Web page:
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Secrets from the Seafood Counter

I’ve done it and maybe you have too: stared in confusion at beautiful fish displays. Armed with only recipes for shrimp and cod I ponder cooking these other types of seafood. Tuna fish sandwiches and frozen fish sticks are the only fish-flavored meals I ate growing up but cod, shrimp and lobster became restaurant favorites. It was ages before I tried preparing anything interesting at home. Ralph and Dan at McQuade’s Marketplace in Mystic inspire great meals for anyone, like me, who can use a bit of advice.

In early summer the squid look freshly-caught and are super-affordable. I buy some to use as bait for my new fishing hobby and joke with Ralph.  “Do you like clam strips?” he asks. “Clean the squid and cut it into strips.  Dip the damp pieces in bread crumbs and cook quickly in hot olive oil. Drain and sprinkle with salt.  You’ll think they’re the best clam strips you ever ate.”  He describes how to clean the squid. Once home, I do exactly as instructed and Ralph is right…they cook up fast, easy and delicious. I mix seafood seasoning into half of the breadcrumbs for even more flavor. I still use squid for summer bait but now I also prepare calamari at home. Ralph’s decades of experience as a wholesale seafood buyer at the Stonington Town Docks means he really knows this stuff. I stop by the counter regularly for dinner ideas and great stories.

I also chat with manager Dan who shares his own seafood cooking tips. His chef background means he shares both classic restaurant preparations and personal favorites. When my budget says “chicken” but I’m craving seafood a bit of guidance goes a long way. Both of these experts take the mystery out of cooking seafood and my taste buds will be forever grateful. The ocean’s bounty is at my doorstep and is delivered daily. Why not relish every bite? Here are some of the best ideas they’ve shared with me or I’ve learned myself these past few years:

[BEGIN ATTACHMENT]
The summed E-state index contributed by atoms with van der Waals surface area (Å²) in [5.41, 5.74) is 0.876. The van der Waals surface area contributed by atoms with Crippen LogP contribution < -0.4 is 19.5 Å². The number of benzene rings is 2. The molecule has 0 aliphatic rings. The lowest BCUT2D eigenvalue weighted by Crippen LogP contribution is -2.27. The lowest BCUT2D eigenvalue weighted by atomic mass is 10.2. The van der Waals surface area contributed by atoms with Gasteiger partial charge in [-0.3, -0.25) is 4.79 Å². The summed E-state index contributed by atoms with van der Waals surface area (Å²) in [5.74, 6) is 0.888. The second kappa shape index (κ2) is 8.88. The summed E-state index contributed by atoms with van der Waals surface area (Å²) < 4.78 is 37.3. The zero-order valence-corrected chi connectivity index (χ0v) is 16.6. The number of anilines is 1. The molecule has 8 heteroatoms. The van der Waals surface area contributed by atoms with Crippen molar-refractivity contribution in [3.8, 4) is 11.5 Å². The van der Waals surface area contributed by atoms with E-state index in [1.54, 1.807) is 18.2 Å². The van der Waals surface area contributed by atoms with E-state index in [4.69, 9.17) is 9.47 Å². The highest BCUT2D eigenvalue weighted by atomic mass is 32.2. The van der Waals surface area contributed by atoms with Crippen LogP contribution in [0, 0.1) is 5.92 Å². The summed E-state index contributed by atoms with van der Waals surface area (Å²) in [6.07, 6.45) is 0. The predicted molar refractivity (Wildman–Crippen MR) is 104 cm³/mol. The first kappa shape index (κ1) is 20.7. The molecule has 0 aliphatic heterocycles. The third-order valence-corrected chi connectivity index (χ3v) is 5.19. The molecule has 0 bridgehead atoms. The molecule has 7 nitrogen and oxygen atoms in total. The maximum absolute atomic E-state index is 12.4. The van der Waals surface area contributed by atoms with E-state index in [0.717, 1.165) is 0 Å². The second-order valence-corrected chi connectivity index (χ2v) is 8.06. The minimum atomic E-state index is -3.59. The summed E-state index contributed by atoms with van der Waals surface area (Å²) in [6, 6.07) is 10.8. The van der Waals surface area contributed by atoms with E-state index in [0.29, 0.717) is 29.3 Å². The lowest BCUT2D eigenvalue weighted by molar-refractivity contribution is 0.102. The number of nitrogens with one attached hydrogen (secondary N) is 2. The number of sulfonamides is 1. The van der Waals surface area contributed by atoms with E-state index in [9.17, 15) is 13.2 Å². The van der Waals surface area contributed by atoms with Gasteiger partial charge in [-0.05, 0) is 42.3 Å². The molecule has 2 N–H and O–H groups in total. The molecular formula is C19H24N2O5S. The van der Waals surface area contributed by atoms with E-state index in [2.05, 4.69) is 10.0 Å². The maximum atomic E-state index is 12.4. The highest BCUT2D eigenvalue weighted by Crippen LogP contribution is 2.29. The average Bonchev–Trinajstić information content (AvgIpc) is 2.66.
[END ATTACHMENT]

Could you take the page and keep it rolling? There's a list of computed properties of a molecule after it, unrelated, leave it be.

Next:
Buying and Preparation:

  1. Buy and use whatever is fresh. Be flexible.
  2. Be aware of where the seafood is from. Many pre-packaged seafood products are produced in countries with very low quality standards. Support U.S. fishermen. The best fish counters focus on fresh, local, and sustainable products.  
  3. Ask to smell the product before it is wrapped up. Fresh seafood has only a faint scent rather than a fishy aroma but oily fish has a naturally stronger aroma.
  4. Ask about substitutions for something you like that may not be available or is pricey. If you like Cod or swordfish, ask what might be good prepared the same way.
  5. Ask to sample the fabulous in-house smoked fish. Boy, do they make an impressive appetizer. Add some bacon-wrapped scallops for seriously-happy taste buds.
  6. Try pre-seasoned or stuffed seafood for simple success.
  7. Try new seasonings. Greg walked me to Paul Prudhomme’s Seafood Magic in the spice department. I’ve used it on and in everything with good results.  
  8. Treat yourself – it really is affordable.
  9. Run your finger gently along all sides of fish fillets in all directions to feel for errant bones before seasoning or cooking. Even the experts occasionally miss one.
  10. Fish cooks quickly. Fish fillets, shrimp and sea scallops cook up in less than 10 minutes in a hot pan with a bit of butter & olive oil.
  11. Before pan cooking, dry the surface of the fish, scallops or shrimp with a paper towel to ensure browning. The resulting fish will look and taste better.
  12. Squeamish about cooking lobster? Have lobster freshly-steamed for you in the store then bring it home to eat hot or cold.
  13. Fish is a superb date meal.
  14. Place fish, butter, and seasonings in quick-release foil & cook quickly on the grill for no sticking and no mess.
  15. Bake on baking parchment for less mess and no sticking



  1. Baked Cod (or other mild white fish) is foolproof and delicious. Drizzle fish lightly with butter or olive oil. Sprinkle with bread crumbs or Panko crumbs (plain or Italian flavored) & drizzle with a little bit of butter. Bake at 350 for 15 minutes for thin fillets or 20 minutes for thick fillets. Serve with lemon slices. *Add a dusting of cayenne pepper to the bread crumbs, if desired.